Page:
Following the fall of Dynastic Egypt, Carthage, and Numidia, the pride of Africa centered on the outstanding West African empires of Ghana, Mali, and Songhay. At the core of the empires were the great cities of Gao, Timbuktu, and Jenne. Gao, founded in the seventh century, was a major terminus for the great caravans crossing the Sahara. Timbuktu was the great intellectual nucleus of West Africa. Jenne was a vital commercial hub as well as an important learning center. Each of these three cities enjoyed an exceptionally high status and wielded considerable influence.
The Songhai Empire (sometimes spelled Songhay) is regarded by scholars and laymen alike as one of Africa’s greatest empires. The Songhai Empire rose to particularly lofty heights in the late 1400s during the magnificent rule of Sunni Ali. During the reign of Sunni Ali most of what was formerly the Ghanaian and Mali Empires were incorporated into the Songhai Empire.
Sunni Ali marched on Timbuktu and captured it along with its great University of Sankore, which had thousands of students from many parts of the world. During the waging of a seven year war Sunni Ali captured the great city of Jenne. Sunni Ali would marry the queen of Jenne, Queen Dara, and they would reign together splendidly. Sunni Ali eventually gained control over the entire middle Niger region.
Sunni Ali, in addition to restoring order to the Sudan (the Arabic expression for West Africa), was also a brilliant administrator. He divided the Songhai Empire into separate provinces and placed each province under the control of its own governor. Much to his credit Sunni Ali developed new methods of farming and created for Songhai a professional navy. Sunni Ali embraced and respected the Islamic faith of his trading partners, which accounted for much of his success as a ruler. By the time of his death in 1492 the Songhai Empire under Sunni Ali had surpassed the greatness of the other West African empires (including Ghana and Mali) that preceded it and became the greatest empire in West Africa.
Following the death of Sunni Ali, his son, Sunni Baru, ascended to the throne for a short time before he was in turn overthrown by the person who would lead the Songhai Empire to the pinnacle of its greatness, Askia Muhammad Toure. Askia Muhammad Toure had been a general under Sunni Ali and was successful as a ruler largely as the result of his acceptance of Islam. He appointed Islamic leaders to the larger districts of his empire and applied Islamic law in place of Songhai’s traditional laws.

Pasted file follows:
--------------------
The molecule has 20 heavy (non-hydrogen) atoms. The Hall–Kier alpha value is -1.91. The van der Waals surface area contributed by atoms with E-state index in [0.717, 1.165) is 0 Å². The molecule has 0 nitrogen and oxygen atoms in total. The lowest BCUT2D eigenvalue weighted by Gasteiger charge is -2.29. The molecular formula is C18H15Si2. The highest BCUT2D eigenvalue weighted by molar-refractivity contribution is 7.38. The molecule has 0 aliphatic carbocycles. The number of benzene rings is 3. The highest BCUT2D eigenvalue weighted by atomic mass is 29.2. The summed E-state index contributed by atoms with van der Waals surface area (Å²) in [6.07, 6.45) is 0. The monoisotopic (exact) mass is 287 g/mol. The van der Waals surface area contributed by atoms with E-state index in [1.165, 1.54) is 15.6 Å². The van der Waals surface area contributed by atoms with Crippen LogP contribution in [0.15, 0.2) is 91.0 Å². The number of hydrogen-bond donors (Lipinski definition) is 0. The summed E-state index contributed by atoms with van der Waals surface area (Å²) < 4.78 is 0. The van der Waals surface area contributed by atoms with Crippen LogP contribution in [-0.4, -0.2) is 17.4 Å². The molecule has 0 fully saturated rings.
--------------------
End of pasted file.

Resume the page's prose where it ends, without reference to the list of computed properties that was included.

Askia Muhammad Toure greatly improved the learning centers of the Songhai by encouraging scholars to come from other parts of Africa (as well as Europe and Asia) to settle in Timbuktu and Jenne, and built as many as 180 Koranic schools in Timbuktu alone. Indeed, the Sankore University in Timbuktu developed a reputation for scholarship in rhetoric, logic, Islamic law, grammar, astronomy, history, and geography.
During Askia Muhammad Toure’s brilliant reign, the Songhai Empire was characterized by order, stability, and prosperity. His most important innovation was to open up the ranks of government service. Previously, the status of the leaders of the empire was determined upon the basis of birth. Under Askia Muhammad Toure, however, men could achieve high office based upon their scholarship and intellect regardless of their social position. Askia Muhammad Toure also organized and established a permanent professional army which enabled him to expand the territory of Songhai and turn the Songhai Empire into the largest empire every known in the Western and Central Sudan.
*Juanda Honore is a long time member of the Global African Presence and a strong and ardent believer in African economic self-empowerment. She is an active member of MATAH and the founder of the Songhai International’s Virtual Trade Center. For further information Juanda can be reached via the Internet at email@example.com
By: Juanda Honore
African Glory, by J.C. Degraft-Johnson
Timbucktoo the Mysterious, by Felix DuBois
Introduction to African Civilizations, by John G. Jackson